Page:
Paris, 1865. Octave Mouret is a young man filled with great ambitions. He is also a consummate Don Juan and it his talent for seducing members of the opposite sex which he intends using to make a rapid ascent of the social scale. He finds work as a salesman in an upmarket drapers’ shop, Au Bonheur des Dames, and soon makes a positive impression on his employer, Madame Hédouin. When the latter repels his amorous advances, Octave resigns and finds work with a rival shop managed by Auguste Vabre, the weak-willed son of his landlord. When Auguste discovers that Octave is having an affair with his wife, Berthe, he challenges him to a duel… —Filmsdefrance.com
Born in Lille in 1896, Julien Duvivier was a stage actor and then production assistant on André Antoine’s films before starting as a director in 1919. His prolific career – over 60 films – only ended on his death in 1967. After twenty or so silent movies inspired from many different sources, he attained international recognition in the 1930′s with movies which have become classics of “poetic realism”, notably the sound remake of Poil de carotte (1932), La Belle équipe (1936) and Pépé le Moko (1937).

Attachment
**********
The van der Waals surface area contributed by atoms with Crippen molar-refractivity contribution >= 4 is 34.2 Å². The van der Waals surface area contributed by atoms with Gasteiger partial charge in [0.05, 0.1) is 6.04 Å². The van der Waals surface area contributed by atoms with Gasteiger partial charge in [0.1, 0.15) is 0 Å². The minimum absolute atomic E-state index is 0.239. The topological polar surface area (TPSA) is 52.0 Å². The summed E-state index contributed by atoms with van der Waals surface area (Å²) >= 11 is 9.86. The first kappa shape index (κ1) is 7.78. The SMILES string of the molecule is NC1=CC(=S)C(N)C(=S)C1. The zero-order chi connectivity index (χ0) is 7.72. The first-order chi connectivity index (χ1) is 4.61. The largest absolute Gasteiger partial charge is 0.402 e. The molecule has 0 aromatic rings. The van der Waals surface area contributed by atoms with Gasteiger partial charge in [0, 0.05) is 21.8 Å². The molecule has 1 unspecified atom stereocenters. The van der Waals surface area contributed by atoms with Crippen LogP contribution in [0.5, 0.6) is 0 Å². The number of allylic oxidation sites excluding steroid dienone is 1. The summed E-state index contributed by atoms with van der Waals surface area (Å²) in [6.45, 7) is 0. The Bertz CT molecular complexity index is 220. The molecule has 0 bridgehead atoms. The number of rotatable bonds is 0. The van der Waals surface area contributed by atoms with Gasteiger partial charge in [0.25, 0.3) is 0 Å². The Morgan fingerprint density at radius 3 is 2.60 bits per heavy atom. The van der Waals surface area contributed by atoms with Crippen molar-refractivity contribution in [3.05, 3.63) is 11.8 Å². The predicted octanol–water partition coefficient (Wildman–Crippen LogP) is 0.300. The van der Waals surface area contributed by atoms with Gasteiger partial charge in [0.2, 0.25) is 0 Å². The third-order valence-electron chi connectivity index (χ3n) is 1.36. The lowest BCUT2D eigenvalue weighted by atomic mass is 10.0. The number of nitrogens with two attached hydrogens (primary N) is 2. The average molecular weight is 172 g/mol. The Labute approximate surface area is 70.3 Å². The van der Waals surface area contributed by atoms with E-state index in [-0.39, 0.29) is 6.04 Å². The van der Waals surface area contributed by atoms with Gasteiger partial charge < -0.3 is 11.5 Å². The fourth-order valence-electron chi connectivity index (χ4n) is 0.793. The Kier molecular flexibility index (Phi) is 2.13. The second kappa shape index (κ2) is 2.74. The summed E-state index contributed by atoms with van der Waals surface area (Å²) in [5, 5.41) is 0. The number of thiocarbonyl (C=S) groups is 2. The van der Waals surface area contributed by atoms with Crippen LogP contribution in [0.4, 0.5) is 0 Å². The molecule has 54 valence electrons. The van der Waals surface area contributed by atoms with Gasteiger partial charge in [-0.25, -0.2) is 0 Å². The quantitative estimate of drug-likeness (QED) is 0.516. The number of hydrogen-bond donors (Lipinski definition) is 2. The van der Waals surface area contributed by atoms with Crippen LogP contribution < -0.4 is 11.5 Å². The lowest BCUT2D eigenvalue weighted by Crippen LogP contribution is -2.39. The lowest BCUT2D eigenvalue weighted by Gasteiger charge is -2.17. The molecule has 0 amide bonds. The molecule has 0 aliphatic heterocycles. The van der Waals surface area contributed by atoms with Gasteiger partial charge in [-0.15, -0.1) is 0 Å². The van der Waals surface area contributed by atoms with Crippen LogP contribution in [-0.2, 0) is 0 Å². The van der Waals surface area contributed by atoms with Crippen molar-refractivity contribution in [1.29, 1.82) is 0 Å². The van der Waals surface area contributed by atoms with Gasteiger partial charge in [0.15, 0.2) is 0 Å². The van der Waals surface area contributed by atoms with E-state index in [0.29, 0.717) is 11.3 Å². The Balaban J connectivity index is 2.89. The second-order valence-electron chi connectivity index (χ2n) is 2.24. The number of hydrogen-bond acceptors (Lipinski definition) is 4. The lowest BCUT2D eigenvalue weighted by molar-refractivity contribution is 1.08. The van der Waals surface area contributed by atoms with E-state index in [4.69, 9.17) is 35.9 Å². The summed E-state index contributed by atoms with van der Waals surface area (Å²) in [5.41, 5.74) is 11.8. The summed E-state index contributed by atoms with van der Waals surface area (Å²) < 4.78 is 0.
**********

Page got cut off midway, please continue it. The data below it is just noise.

After exile in Hollywood during the war, he returned to France in 1946 but failed to regain his former critical standing, despite such remarkable films as Panique (1947), Voici le temps des assassins (1956) and Pot Bouille (1957). He enjoyed international succes with The Little World of Don Camillo (1951). —Octuor de France
Is Julien Duvivier an auteur? Or not? French critics of the late 50's who'll become a little later the children of the French New Wave thought he was not. I haven't seen enough Duvivier movies to give my opinion about it but what I'm sure of is that Julien Duvivier was able to direct masterpieces like Pot-Bouille. And that's more than enough for me. A DVD zone my library.